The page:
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Election Controversy in Florida Continues to Hold America's Attention

Aired November 14, 2000 - 2:51 p.m. ET

THIS IS A RUSH TRANSCRIPT. THIS COPY MAY NOT BE IN ITS FINAL FORM AND MAY BE UPDATED.

NATALIE ALLEN, CNN ANCHOR: Well, what's going in Florida certainly still holds the attention of this country, if not the world. And we continue to talk with people about it through poll taking and through interviews with microphones.

And that's what CNN's Greg Lefevre is going to do for us now from San Francisco -- Greg.

GREG LEFEVRE, CNN SAN FRANCISCO BUREAU CHIEF: Well, we're here clear across the country. Folks watching with amusement and amazement at what's happening in Florida. We've got two gentlemen from the insurance company, Anthony Alford (ph) and Joel H (ph).

Anthony, first to you. Secretary Christopher seemed to be -- wanted to be diplomatic but it like lawyers versus lawyers. What do you think.

ANTHONY ALFORD: Well, I think that it's good for the American public. I think this is something that engaged people. People are talking about it. I think it's good for us all.

LEFEVRE: Is the system working?

ALFORD: I think it gives the system an opportunity to work.

LEFEVRE: OK. Joel, what about you? Is this lawyer versus lawyer or is it really the American system at work?

JOEL H.: Well, I think ultimately for the American people to live with whatever choice it is I think it needs to be a nonpartisan decision and ultimately, the way to get that is in the court system. That's what courts are for and I think that that will be a decision that we can live with.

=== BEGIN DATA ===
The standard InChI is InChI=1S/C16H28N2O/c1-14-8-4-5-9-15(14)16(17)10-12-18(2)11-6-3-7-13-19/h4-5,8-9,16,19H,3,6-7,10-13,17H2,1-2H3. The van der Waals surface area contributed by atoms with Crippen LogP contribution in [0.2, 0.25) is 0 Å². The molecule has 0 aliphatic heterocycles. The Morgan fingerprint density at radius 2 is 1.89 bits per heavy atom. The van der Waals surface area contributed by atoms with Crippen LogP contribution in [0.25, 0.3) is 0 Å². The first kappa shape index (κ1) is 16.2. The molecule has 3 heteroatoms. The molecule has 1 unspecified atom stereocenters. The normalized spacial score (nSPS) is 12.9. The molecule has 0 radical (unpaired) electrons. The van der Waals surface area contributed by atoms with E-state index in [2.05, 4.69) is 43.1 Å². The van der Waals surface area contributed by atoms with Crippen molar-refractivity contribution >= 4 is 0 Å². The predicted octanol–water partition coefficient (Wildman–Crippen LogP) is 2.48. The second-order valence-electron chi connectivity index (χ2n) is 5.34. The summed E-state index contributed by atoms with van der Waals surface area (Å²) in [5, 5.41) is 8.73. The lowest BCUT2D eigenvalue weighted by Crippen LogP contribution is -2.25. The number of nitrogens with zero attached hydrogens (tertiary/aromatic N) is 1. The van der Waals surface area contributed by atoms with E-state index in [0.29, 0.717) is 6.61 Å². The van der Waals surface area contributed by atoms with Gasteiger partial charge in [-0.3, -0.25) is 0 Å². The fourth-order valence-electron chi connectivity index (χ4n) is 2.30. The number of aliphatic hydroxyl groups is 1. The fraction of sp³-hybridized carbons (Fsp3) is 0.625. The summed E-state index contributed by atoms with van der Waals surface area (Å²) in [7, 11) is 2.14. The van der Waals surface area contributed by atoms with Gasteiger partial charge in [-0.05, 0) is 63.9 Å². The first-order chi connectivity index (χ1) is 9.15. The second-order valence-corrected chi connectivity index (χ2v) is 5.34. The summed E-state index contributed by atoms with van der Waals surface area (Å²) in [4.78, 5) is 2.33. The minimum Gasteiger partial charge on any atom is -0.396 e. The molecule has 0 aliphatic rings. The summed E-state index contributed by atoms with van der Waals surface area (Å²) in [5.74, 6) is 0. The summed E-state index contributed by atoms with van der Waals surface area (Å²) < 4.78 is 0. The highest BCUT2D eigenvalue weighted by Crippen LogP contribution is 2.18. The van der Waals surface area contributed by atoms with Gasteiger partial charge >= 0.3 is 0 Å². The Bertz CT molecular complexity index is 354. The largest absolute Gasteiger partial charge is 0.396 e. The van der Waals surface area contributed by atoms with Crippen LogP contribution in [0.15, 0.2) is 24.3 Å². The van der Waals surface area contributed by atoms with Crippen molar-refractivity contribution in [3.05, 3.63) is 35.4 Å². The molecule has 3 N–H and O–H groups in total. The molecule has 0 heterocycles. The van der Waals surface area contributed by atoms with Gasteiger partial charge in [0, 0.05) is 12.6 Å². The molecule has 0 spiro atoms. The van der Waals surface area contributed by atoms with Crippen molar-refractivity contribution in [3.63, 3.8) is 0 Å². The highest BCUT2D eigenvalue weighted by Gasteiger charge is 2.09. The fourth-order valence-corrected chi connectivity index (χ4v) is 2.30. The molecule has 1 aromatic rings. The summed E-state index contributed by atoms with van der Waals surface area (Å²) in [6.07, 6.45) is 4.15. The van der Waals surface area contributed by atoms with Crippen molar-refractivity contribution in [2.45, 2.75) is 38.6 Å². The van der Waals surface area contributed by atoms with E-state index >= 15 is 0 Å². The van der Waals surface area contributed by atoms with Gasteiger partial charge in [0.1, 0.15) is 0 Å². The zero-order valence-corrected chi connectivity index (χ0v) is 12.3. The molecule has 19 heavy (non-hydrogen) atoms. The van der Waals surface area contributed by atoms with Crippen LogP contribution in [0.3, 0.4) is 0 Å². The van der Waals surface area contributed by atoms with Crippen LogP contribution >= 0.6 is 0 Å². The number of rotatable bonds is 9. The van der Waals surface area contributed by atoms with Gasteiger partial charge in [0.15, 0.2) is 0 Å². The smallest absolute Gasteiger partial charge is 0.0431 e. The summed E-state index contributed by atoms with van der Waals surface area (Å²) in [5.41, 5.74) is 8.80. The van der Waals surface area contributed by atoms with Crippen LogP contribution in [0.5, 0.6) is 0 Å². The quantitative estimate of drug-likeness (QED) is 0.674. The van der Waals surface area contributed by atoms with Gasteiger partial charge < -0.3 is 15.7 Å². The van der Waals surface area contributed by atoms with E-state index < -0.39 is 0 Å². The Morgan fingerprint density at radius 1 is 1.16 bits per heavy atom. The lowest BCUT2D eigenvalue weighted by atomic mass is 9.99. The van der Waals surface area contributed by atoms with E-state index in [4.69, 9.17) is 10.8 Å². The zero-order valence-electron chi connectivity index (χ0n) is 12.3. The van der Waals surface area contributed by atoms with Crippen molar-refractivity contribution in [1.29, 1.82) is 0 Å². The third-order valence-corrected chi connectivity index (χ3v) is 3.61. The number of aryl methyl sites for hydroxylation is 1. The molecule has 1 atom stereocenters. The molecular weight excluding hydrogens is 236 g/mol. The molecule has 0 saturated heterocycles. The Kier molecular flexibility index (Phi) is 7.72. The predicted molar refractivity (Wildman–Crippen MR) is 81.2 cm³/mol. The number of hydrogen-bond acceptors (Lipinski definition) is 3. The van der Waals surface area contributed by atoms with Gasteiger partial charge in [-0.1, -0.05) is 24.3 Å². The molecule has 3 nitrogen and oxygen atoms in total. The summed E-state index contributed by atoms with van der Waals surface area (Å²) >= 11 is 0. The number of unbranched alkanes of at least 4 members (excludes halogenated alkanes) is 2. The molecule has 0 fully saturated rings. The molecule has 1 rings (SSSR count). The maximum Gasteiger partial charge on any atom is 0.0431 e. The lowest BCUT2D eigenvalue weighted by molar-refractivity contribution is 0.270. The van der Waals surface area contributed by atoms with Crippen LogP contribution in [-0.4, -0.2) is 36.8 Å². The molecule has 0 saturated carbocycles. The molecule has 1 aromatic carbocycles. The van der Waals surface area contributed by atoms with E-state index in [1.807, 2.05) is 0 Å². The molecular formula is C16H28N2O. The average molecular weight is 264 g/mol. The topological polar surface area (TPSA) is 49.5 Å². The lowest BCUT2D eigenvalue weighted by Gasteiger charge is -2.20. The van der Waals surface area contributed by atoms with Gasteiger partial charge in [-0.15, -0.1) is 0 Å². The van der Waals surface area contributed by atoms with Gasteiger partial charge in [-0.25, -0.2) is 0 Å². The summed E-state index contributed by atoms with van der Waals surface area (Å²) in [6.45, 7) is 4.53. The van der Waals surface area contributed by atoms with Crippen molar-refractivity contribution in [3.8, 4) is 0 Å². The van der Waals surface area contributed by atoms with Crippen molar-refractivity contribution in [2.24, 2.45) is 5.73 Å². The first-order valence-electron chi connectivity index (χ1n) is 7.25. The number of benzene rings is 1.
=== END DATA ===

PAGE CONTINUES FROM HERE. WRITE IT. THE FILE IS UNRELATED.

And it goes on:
LEFEVRE: When you look at the various maneuverings here over the last week or so, either from Bush side or the Gore side, are they doing the right thing by the American public?

JOEL H.: You know, I think anyone in that position would do the same thing. It's a very emotional issue and people are very much -- want to be able to live with whatever decision is made and I think when you are dealing with an emotional issue like this, I think that you have to try and account for as many people as you can. I think that's the constitutional right of Americans. That's democracy and I think we're setting an example that may be a good example for the world. That we do care to look into it and try that hard to get it right.

LEFEVRE: Anthony, let me ask you. When we look at all the actions in the last week or so, is this the right way to do it?

ALFORD: I think it is. Like I said, this is a -- it's a complex issue. I think the American people want to have a say in the process. I think that in order to get a true determination as far as the true count and the American's people's will in terms of their vote, I think this is the purpose way to go.

LEFEVRE: OK, gentleman, thank you very much. Appreciate your time. That's the view from here on the west coast.

Natalie, back to you in Atlanta.

ALLEN: All right, Greg, thank you.

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